73. 73. Thermal Cracking: When it takes place simply by theapplication of heat and pressure, the process is calledthermal cracking. The heavy oils are subjected to hightemperature and pressure, when the biggerhydrocarbons break down to give smaller molecules ofparaffins, olefins etc. The thermal stability among theconstitutents of petroleum fractions increases asParaffins < naphthenes < aromatics(a) Liquid Phase thermal cracking: The charge iskept in the liquid form by applying high pressures ofthe range 30-100 kg/cm2 at a suitable temperature of476-530 oC. The cracked products are separated in afractionating column.
  74. 74. The important fractions are: Cracked gasoline (30-35%), Cracking gases (10-45%); Cracked fuel oil (50-55%).(b) Vapour phase thermal cracking: By this method,only those oils which vapourize at low temperaturescan be cracked. The petroleum fractions of low boilingrange like kerosene oil, are heated at a temp of 670-720 oC under low pressure.Mechanism of thermal cracking: It follows free radicalmechanism.InitiationCH (CH ) CH Heat→ CH (CH ) CH + CH (CH ) CH     3 27 3 3 23 2 2 22 3
  75. 75. PropagationThe free radical formed are thermally unstable andundergo fission at the b-position to yield a new radicaland an olefin.  CH 3 − CH 2CH 2 − CH 2 − CH 2 → CH 3 − CH 2 = CH 2Catalytic cracking: Cracking is brought about in thepresence of a catalyst at much lower temperaturesand pressures. The catalyst used is mainly a mixtureof silica and alumina. Most recent catalyst used iszeolite. The quality and yield of gasoline is greatlyimproved by this method.
  76. 76. Advantages of catalytic cracking over thermalcracking:•High temp and pressure are not required in thepresence of a catalyst.•The use of catalyst not only accelerates the crackingreactions but also introduces new reactions whichconsiderably modify the yield and the nature of theproducts.•The yield of the gasoline is higher.•No external fuel is required for cracking.
  77. 77. •The process can be better controlled so desiredproducts can be obtained.•The product contains a very little amount ofundesirable sulphur because a major portion of itescapes out as H2S gas, during cracking.•It yields less coke, less gas and more liquid products.•The evolution of by-product gas can be furtherminimized, thereby increasing t he yield of desiredproduct.•Catalysts are selective in action and hence crackingof only high boiling fractions takes place.•Coke forming materials are absorbed by the catalystsas soon as they are formed.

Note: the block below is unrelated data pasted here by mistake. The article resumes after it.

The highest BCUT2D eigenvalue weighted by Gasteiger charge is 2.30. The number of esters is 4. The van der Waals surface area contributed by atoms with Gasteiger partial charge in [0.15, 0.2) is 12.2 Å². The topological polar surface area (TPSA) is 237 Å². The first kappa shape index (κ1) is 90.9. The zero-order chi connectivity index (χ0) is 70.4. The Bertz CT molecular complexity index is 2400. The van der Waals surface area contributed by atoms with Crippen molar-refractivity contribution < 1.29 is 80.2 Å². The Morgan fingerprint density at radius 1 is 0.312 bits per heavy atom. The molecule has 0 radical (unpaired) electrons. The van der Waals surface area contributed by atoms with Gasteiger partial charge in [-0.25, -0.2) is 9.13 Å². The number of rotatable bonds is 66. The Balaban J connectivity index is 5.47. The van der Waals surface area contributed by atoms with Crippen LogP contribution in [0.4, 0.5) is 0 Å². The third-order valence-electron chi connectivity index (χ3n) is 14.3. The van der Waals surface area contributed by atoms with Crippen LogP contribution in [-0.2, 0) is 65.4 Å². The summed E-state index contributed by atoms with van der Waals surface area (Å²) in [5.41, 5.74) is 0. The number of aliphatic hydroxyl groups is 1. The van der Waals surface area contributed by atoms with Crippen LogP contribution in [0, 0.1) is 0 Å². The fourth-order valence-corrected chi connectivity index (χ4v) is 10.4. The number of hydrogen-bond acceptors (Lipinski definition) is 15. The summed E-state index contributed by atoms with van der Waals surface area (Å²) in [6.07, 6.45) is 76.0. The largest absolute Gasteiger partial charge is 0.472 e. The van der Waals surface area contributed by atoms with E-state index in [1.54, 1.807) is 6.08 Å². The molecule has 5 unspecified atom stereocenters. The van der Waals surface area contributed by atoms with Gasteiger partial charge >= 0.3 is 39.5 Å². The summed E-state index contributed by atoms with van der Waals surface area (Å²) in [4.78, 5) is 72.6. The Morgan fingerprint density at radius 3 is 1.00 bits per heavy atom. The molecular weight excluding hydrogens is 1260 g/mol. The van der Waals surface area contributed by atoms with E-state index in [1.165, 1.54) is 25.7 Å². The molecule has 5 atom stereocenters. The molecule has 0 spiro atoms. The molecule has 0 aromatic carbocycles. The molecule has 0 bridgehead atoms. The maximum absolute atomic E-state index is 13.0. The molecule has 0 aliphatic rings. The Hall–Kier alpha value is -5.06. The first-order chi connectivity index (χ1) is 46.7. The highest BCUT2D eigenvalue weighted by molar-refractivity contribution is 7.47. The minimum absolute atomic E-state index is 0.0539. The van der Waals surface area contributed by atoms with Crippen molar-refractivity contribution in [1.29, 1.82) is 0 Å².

78. 78. Knocking and Anti-knockingIn a spark-ignition petrol engine, a phenomenon that occurs whenunburned fuel-air mixture explodes in the combustion chamberbefore being ignited by the spark. The resulting shock wavesproduce a metallic knocking sound. Loss of power occurs, whichcan be prevented by reducing the compression ratio, re-designingthe geometry of the combustion chamber, or increasing the octanenumber of the petrol.(formerly by the use of tetraethyl lead anti-knock additives, but now increasingly by MTBE – methyl tertiarybutyl ether in unleaded petrol). An antiknock agent is a gasolineadditive used to reduce engine knocking and increase the fuelsoctane rating.The typical antiknock agents in use are:Tetra-ethyl lead (phased out)Methyl cyclo pentadienyl manganese tricarbonyl (MMT)Ferrocene, Iron pentacarbonyl, Toluene, Isooctane
  79. 79. Octane rating of a spark ignition engine fuel is ameasure of the resistance to detonation or knockingcompared to a mixture of iso -octane (2,2,4-tri methylpentane, an isomer of octane) and n- heptane. It is anumerical representation of the antiknock properties ofmotor fuel, compared with a standard reference fuel,such as isooctane, which has an octane number of 100.Octane rating does not relate to the energy content ofthe fuel .It is only a measure of the fuels tendency toburn in a controlled manner, rather than exploding in anuncontrolled manner.
  80. 80. Octane number: is defined as the percentage of isooctane present in a mixture of iso-octane and n-heptane, which has the same knocking characteristicsas that of fuel under examination, under same set ofconditions.Thus a gasoline with an octane no of 80, would givethe same knocking as a mixture of iso octane and n-heptane containing 80% of iso octane by volume.Greater the octane number, greater is the antiknockproperty of the fuel.Cetane Rating: Fuels required for diesel engine are incontrast to petrol engine fuels, hence a separate scaleis used to grade the diesel oils as they cannot begraded on octane number scale.
  81. 81. The cetane number of a diesel oil is defined as thepercentage of cetane in a mixture of cetane and a-methyl naphthalene which will have the same ignitioncharacteristics as the fuel under test, under same setof conditions.Cetane is n-hexadecaneThe cetane rating of a fuel depend upon the natureand composition of hydrocarbon.The straight chainhydrocarbons ignite quite readily while aromatics donot ignite easily. Ignition quality order among theconstituents of diesel engine fuels in order ofdecreasing cetane no, is as follows:n-alkanes> naphthenes > alkenes > branched alkanes> aromatics
  82. 82. Aniline PointThis is an approximate measure of the aromatic content of a hydrocarbon fuel.It is defined as the lowest temperature at which a fuel oil is completely miscible with an equal volume of aniline.Aniline is an aromatic compound and aromatics are more miscible in aniline than are paraffins.Hence, the lower the aniline point, the higher the aromatics content in the fuel oil.The higher the aromatics content, the lower the cetane number of the fuel.The aniline point can thus be used to indicate the probable ignition behavior of a diesel fuel.
  83. 83. Diesel Index The Diesel Index indicates the ignition quality of the fuel. It is found to correlate, approximately, to the cetane number of commercial fuels. It is obtained by the following equationDiesel Index = ( ) ( aniline po int o F x Degrees API gravity 60o F ) 100 In API (American Petroleum Institute) scale, water at 600F has a 0API Of 10. Diesel Index and cetane number are usually about 50. Lower values will result in smoky exhaust